de·​ride | \ di-ˈrīd How to pronounce deride (audio) , dē- \
derided; deriding

Definition of deride

transitive verb

1 : to laugh at or insult contemptuously got derided by a carnival clown
2 : to subject to usually bitter or contemptuous ridicule or criticism politicians deriding their opponents : to express a lack of respect or approval of were derided as the weaker sex

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Other Words from deride

derider noun
deridingly \ di-​ˈrī-​diŋ-​lē How to pronounce deridingly (audio) , dē-​ \ adverb

Choose the Right Synonym for deride

ridicule, deride, mock, taunt mean to make an object of laughter of. ridicule implies a deliberate often malicious belittling. consistently ridiculed everything she said deride suggests contemptuous and often bitter ridicule. derided their efforts to start their own business mock implies scorn often ironically expressed as by mimicry or sham deference. youngsters began to mock the helpless wino taunt suggests jeeringly provoking insult or challenge. hometown fans taunted the visiting team

Did You Know?

When deride was borrowed into English in the 16th century, it came to us by combining the prefix de- with ridēre, a Latin verb meaning "to laugh." Ridēre is also the ancestor of the English words risible ("laughable") and ridiculous. Of course, English has a number of words meaning "to laugh at unkindly"; in addition to deride, we have ridicule, mock, and taunt. Deride suggests laughter loaded with contemptuousness or bitterness, whereas ridicule implies a deliberate often malicious belittling ("consistently ridiculed everything she said"). Mock implies scorn often ironically expressed by mimicry or sham deference ("mocking the speaker's impassioned tones"). Taunt suggests jeeringly provoking insult or challenge ("hometown fans taunted the visiting team").

Examples of deride in a Sentence

my brothers derided our efforts, but were forced to eat their words when we won first place
Recent Examples on the Web Repeating the word, the three members delivered another knockout aimed at the critics who, in deriding BTS, generated more buzz around the group and ended up helping propel them to the top. Kat Moon, Time, "The 12 Most Underrated BTS Songs," 19 Feb. 2020 Lara Jean and Peter have just gotten together, and Peter publicly derides the mysterious poster. Sarah Midkiff,, "Netflix’s P.S. I Love You Changes The End Of The Book Just A Bit," 12 Feb. 2020 When Vice President Mike Pence called for NASA to speed up its plan to get astronauts to the moon by 2024, instead of 2028 as originally planned, many derided the directive as fantasy. Washington Post, "Trump’s budget would bolster NASA’s plan to return humans to the moon," 10 Feb. 2020 Long derided for his inefficiency and shot selection, Wiggins scored 24 points on 8-for-12 shooting (3-for-4 from 3-point range). Connor Letourneau,, "Andrew Wiggins impresses in Warriors debut as Golden State falls to Lakers," 8 Feb. 2020 At various points throughout the Trump impeachment saga, McSally has alternated between deriding the House's impeachment efforts and trying to strike an apolitical tone. Yvonne Wingett Sanchez, azcentral, "Sen. Martha McSally votes with Republicans to acquit President Trump on impeachment charges," 5 Feb. 2020 Most of Trump's posts consisted of retweets of Republican lawmakers deriding the impeachment process. John D'anna, USA TODAY, "We know the Trump impeachment trial was historic. Here are some moments that made it memorable.," 5 Feb. 2020 But Trump has gone further than failing to fund the revolts by deriding the spirit that animated them. Steven Simon, The New York Review of Books, "The Middle East: Trump Blunders In," 16 Jan. 2020 The president most recently derided the conservative outlet for hosting Democratic Sen. Chris Van Hollen of Maryland to discuss the Senate's impeachment trial. Mike Brest, Washington Examiner, "Chris Wallace: Trump's attacks on Fox show a 'fundamental misunderstanding' of network's objective," 3 Feb. 2020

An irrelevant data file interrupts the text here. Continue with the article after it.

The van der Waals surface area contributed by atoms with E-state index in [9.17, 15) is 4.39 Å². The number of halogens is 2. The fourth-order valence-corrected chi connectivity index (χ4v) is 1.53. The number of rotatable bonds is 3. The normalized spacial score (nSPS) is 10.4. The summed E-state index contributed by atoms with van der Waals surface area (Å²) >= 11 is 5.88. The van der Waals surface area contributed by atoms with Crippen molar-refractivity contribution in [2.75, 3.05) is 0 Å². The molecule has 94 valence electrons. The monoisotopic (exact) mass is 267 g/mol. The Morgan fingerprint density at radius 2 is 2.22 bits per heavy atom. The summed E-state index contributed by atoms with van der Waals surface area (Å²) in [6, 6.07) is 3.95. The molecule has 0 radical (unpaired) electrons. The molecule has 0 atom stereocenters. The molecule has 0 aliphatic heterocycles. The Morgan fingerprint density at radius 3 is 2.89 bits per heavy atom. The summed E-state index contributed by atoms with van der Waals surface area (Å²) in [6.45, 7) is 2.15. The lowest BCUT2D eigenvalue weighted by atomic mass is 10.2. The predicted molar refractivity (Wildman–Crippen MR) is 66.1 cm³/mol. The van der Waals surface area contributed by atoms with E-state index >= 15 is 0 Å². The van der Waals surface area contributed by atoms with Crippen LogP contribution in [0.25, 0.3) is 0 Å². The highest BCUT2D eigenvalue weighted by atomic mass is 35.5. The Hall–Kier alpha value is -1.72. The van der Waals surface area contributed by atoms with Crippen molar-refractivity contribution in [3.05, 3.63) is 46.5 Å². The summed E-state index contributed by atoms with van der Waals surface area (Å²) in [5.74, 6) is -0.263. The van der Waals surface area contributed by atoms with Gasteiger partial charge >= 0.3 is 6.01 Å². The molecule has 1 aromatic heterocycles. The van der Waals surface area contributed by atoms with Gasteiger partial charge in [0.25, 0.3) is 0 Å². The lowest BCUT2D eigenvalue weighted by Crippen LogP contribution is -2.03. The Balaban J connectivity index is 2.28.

These example sentences are selected automatically from various online news sources to reflect current usage of the word 'deride.' Views expressed in the examples do not represent the opinion of Merriam-Webster or its editors. Send us feedback.

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First Known Use of deride

circa 1526, in the meaning defined at sense 1

History and Etymology for deride

Latin deridēre, from de- + ridēre to laugh

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Time Traveler for deride

Time Traveler

The first known use of deride was circa 1526

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Last Updated

22 Feb 2020

Cite this Entry

“Deride.” Dictionary, Merriam-Webster, Accessed 26 Feb. 2020.

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More Definitions for deride


How to pronounce deride (audio)

English Language Learners Definition of deride

formal : to talk or write about (someone or something) in a very critical or insulting way : to say that (someone or something) is ridiculous or has no value


de·​ride | \ di-ˈrīd How to pronounce deride (audio) \
derided; deriding

Kids Definition of deride

: to laugh at in scorn : make fun of : ridicule People once derided the idea that man could fly.

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More from Merriam-Webster on deride

Thesaurus: All synonyms and antonyms for deride

Rhyming Dictionary: Words that rhyme with deride

Spanish Central: Translation of deride

Nglish: Translation of deride for Spanish Speakers

Britannica English: Translation of deride for Arabic Speakers

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